Self-organizing conflicts: Modeling the spatio-temporal dynamics of territorial battles of the pavement ant Tetramorium caespitum
Nicola Plowes, email@example.com, University of Connecticut, Ecology and Evolutionary Biology, 75 N. Eagleview Road, Storrs, CT
My work aims to understand how territorial conflicts and use of space in ants arises from individual behavior, including communication, assessment and aggressive interactions. /Tetramorium caespitum/ is a common invasive ant in New England that stages large battles at territorial boundaries each spring. In addition to studying the behavioral mechanisms behind /T. caespitum/ battles and how these mechanisms relate to colony level responses, I have developed a numerical model describing the dynamics of two self-organizing groups of individuals in conflict. This generalized model of self-organizing conflict is of interest to a broad range of disciplines.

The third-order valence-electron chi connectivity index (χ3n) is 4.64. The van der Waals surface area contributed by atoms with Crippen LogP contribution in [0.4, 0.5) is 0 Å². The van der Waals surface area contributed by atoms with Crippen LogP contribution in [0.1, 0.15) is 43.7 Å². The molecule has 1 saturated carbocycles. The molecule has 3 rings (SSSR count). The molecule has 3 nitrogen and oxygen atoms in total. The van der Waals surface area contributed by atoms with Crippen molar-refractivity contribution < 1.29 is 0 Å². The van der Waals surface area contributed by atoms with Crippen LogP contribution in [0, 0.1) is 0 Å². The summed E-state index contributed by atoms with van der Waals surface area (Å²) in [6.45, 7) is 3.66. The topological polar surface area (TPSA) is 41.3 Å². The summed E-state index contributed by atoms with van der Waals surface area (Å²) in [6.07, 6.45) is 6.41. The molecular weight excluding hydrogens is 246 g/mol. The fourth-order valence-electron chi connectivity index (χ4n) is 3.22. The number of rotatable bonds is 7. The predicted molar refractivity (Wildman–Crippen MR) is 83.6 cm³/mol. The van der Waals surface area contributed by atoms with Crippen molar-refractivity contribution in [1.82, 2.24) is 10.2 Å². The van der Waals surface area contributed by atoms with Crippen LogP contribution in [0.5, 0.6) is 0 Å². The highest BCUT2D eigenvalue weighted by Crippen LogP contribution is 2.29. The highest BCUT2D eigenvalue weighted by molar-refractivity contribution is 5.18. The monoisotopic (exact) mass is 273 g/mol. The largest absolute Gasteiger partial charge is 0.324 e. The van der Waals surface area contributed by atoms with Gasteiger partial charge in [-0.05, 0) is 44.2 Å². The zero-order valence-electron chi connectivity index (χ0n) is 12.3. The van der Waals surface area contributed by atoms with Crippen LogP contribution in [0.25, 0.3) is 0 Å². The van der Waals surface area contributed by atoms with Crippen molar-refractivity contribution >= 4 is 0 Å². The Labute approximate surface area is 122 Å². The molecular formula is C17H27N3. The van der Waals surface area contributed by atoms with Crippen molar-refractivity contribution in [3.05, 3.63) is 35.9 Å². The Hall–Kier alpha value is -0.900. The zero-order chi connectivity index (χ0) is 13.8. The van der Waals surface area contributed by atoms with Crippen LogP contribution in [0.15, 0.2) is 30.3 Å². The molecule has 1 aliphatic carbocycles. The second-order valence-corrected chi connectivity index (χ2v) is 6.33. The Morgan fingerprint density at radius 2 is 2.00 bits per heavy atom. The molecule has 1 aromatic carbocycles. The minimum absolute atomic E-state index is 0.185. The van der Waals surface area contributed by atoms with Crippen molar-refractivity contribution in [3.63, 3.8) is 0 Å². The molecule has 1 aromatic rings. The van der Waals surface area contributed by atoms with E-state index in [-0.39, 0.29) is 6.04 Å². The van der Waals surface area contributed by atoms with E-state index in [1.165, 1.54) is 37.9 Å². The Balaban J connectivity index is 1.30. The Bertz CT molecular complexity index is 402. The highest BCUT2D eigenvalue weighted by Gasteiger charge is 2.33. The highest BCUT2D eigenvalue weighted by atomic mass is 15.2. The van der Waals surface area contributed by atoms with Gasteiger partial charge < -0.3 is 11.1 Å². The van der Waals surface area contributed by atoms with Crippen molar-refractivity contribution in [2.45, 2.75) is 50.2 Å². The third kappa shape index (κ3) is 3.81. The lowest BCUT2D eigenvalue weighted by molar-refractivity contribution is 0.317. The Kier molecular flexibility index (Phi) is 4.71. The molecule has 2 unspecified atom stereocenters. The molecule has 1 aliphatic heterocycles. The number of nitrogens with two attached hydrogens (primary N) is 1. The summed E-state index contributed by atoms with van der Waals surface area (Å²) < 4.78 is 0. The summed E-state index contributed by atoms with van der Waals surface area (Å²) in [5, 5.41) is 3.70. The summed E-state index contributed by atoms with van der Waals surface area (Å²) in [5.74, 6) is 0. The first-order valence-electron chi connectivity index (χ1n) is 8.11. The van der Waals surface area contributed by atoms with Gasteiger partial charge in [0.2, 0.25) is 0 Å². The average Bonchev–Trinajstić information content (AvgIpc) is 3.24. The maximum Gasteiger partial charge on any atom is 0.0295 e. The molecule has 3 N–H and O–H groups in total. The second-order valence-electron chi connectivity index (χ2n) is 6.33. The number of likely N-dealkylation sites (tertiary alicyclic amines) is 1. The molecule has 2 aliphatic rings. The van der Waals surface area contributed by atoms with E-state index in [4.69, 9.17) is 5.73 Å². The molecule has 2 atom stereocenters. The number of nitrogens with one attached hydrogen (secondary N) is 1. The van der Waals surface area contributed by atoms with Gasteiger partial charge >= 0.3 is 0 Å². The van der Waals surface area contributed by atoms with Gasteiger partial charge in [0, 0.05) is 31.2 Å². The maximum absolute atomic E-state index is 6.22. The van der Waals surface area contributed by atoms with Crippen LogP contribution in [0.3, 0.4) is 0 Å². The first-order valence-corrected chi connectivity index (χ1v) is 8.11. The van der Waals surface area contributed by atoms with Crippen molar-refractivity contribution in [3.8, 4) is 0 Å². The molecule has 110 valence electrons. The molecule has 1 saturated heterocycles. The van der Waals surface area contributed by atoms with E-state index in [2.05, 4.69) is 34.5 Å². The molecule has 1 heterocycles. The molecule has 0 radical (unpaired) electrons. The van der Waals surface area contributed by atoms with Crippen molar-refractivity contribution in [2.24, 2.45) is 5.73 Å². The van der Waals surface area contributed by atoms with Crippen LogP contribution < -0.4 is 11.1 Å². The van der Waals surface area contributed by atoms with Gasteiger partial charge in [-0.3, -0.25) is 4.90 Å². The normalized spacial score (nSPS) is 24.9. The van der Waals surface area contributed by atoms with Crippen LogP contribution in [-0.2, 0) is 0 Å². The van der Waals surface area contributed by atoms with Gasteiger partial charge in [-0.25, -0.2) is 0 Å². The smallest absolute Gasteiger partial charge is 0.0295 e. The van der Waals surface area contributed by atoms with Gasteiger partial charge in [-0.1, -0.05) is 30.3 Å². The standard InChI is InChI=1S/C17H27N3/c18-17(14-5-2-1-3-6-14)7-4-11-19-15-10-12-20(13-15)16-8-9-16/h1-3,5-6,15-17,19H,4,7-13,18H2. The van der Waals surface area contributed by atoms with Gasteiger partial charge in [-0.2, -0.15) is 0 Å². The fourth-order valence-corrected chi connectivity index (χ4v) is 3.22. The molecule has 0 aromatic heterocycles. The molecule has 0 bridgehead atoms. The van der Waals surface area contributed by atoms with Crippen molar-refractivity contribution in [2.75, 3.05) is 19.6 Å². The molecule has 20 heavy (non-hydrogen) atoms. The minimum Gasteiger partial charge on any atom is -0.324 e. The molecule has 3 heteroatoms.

Species 1: Hymenoptera Formicidae Tetramoriumcaespitum (pavement ant)